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8u HC who threw clipboard at me is still coaching in the same league, should I be pissed?


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Two weeks ago I posted a story in Ejections about the coach who threw a clipboard at me after I tossed him for arguing balls and strikes and said "We're gonna talk about this later." Which felt like a threat. Today was the first time I did a game for his team in two weeks and he was still out there managing his team in this league. Neither of us acknowledged what happened 2 weeks ago, I had mostly let it slide. I still strongly feel this guy should've been suspended for the remainder of the year if not banned from coaching in this league, I feel pissed off about that. Should I be more or less angry that the league is letting him hang around after the incident? He only griped today about me calling a strike on his batter for not being ready as my instructor told us to, and not enough for me to issue a warning as he said that my call was ridiculous considering the age group and not me. So i want to think he learned his lesson but it still annoys me that he can still coach in the league. 

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It's not your responsibility to determine how the league handles discipline once you've done your job and ejected someone. Today's game is a clean slate. But the coach's leash is short. "My call was ridiculous" is, IMO, borderline personal--he hasn't learned his lesson if he thinks these kinds of remarks are ok in 8U baseball.

However, calling strikes on an 8 y/o for not being ready is borderline officious, IMO. It's easy for an instructor to say "do this, do that," and mandate strict application of the rules, but when you're out on the field, game management is in your hands, not your instructor's. Preventive officiating is your friend.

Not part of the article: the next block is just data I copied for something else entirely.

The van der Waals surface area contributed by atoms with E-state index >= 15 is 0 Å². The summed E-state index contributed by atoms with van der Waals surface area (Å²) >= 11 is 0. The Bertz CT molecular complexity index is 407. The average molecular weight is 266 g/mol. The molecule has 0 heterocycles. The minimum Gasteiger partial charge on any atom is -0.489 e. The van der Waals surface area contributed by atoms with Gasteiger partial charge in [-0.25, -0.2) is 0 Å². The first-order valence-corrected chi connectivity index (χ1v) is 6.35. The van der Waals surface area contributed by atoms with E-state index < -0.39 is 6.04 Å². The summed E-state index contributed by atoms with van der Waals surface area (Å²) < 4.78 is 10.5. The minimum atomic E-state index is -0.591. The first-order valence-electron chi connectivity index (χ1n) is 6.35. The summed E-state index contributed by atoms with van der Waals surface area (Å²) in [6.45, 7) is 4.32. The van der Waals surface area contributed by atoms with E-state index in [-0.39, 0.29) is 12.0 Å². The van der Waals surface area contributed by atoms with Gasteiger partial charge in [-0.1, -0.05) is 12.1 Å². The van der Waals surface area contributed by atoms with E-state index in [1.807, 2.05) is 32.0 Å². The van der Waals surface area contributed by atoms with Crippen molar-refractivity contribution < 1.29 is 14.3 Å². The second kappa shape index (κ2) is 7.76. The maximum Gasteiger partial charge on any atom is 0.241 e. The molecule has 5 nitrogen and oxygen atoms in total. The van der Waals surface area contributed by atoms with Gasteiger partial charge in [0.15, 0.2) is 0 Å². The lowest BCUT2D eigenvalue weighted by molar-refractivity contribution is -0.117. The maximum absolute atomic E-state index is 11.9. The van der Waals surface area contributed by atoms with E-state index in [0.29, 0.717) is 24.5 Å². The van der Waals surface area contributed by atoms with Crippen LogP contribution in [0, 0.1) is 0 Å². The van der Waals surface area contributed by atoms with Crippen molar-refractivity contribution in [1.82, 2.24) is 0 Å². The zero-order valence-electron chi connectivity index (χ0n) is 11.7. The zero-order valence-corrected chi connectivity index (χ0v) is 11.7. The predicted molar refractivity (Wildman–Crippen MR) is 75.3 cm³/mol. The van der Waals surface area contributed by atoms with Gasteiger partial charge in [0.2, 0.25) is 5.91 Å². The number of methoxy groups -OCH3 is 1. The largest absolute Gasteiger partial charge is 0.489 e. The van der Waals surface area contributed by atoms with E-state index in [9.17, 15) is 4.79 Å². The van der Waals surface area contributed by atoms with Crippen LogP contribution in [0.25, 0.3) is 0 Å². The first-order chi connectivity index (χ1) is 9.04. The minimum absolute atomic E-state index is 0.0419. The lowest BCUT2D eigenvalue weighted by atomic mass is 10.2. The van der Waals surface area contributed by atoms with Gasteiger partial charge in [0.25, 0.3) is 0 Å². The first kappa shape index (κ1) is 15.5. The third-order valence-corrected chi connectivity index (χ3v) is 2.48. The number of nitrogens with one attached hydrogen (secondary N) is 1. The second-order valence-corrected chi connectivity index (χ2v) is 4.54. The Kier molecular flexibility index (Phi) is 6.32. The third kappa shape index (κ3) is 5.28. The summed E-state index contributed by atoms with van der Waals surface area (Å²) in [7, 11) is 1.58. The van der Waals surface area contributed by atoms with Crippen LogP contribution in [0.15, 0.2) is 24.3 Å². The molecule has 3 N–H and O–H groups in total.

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You probably don't have any say so in whether the coach should have been suspended. It's up to the league Board of Directors how they handle this. Unless you're on the BOD, then you really don't have any say so. Maybe attend the next BOD meeting and voice your opinion or get some answers? I'm in agreement, maybe this guy should not be coaching. Does he sit on the BOD? If you don't think he should be coaching, then you should take some steps and get involved. Not sure how this league functions.

You'll just have to decide if you still want to do games in that league.

Maybe you don't have to do games with this coach. Who does the assigning?

It's up to you if you want to do games in this league. It sounds like the BOD already took whatever action they were going to take.

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"If you don't think he should be coaching, then you should take some steps and get involved." I'm not sure this is a proper role for an umpire, regarding a specific coach and incident.--a parent, fellow coach, board member, yes, but an umpire? 

It would be appropriate, I think, to get involved to raise the broader issue of the BOD undermining umpires by failing to discipline ejected personnel.

I agree with JonnyCat that you have to decide if you want to work this coach's game, or, if you don't feel the BOD backs umpires adequately, whether you want to continue umpiring the league.

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1 hour ago, JonnyCat said:

You probably don't have any say so in whether the coach should have been suspended. It's up to the league Board of Directors how they handle this....

You'll just have to decide if you still want to do games in that league.

For better or worse, discipline following an ejection or incident is totally up to the league's staff, BOD, or whomever has that authority. While you're free to disagree with the ultimate disciplinary decision, @MulletUmpTheSecond, it's likely that there's little you can do about it short of civilly expressing your concerns (which may get little more than a canned, "Thank you for your input," response).